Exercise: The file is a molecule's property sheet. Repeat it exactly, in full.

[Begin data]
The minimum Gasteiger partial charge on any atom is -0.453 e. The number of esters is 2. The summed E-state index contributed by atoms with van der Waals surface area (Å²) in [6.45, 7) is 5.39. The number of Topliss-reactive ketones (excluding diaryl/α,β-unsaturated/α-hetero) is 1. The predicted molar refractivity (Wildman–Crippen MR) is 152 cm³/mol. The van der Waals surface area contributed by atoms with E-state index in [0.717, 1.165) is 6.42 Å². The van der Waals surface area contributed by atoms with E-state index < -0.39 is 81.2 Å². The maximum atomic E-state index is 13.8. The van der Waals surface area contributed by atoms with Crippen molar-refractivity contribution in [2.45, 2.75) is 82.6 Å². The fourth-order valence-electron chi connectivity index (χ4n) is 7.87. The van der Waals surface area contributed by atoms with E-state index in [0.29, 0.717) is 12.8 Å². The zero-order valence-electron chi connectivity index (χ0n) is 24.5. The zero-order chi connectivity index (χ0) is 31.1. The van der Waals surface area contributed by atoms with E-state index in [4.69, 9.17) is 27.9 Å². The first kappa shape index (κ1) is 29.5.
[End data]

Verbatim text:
The minimum Gasteiger partial charge on any atom is -0.453 e. The number of esters is 2. The summed E-state index contributed by atoms with van der Waals surface area (Å²) in [6.45, 7) is 5.39. The number of Topliss-reactive ketones (excluding diaryl/α,β-unsaturated/α-hetero) is 1. The predicted molar refractivity (Wildman–Crippen MR) is 152 cm³/mol. The van der Waals surface area contributed by atoms with E-state index in [0.717, 1.165) is 6.42 Å². The van der Waals surface area contributed by atoms with E-state index < -0.39 is 81.2 Å². The maximum atomic E-state index is 13.8. The van der Waals surface area contributed by atoms with Crippen molar-refractivity contribution in [2.45, 2.75) is 82.6 Å². The fourth-order valence-electron chi connectivity index (χ4n) is 7.87. The van der Waals surface area contributed by atoms with E-state index in [0.29, 0.717) is 12.8 Å². The zero-order valence-electron chi connectivity index (χ0n) is 24.5. The zero-order chi connectivity index (χ0) is 31.1. The van der Waals surface area contributed by atoms with E-state index in [4.69, 9.17) is 27.9 Å². The first kappa shape index (κ1) is 29.5.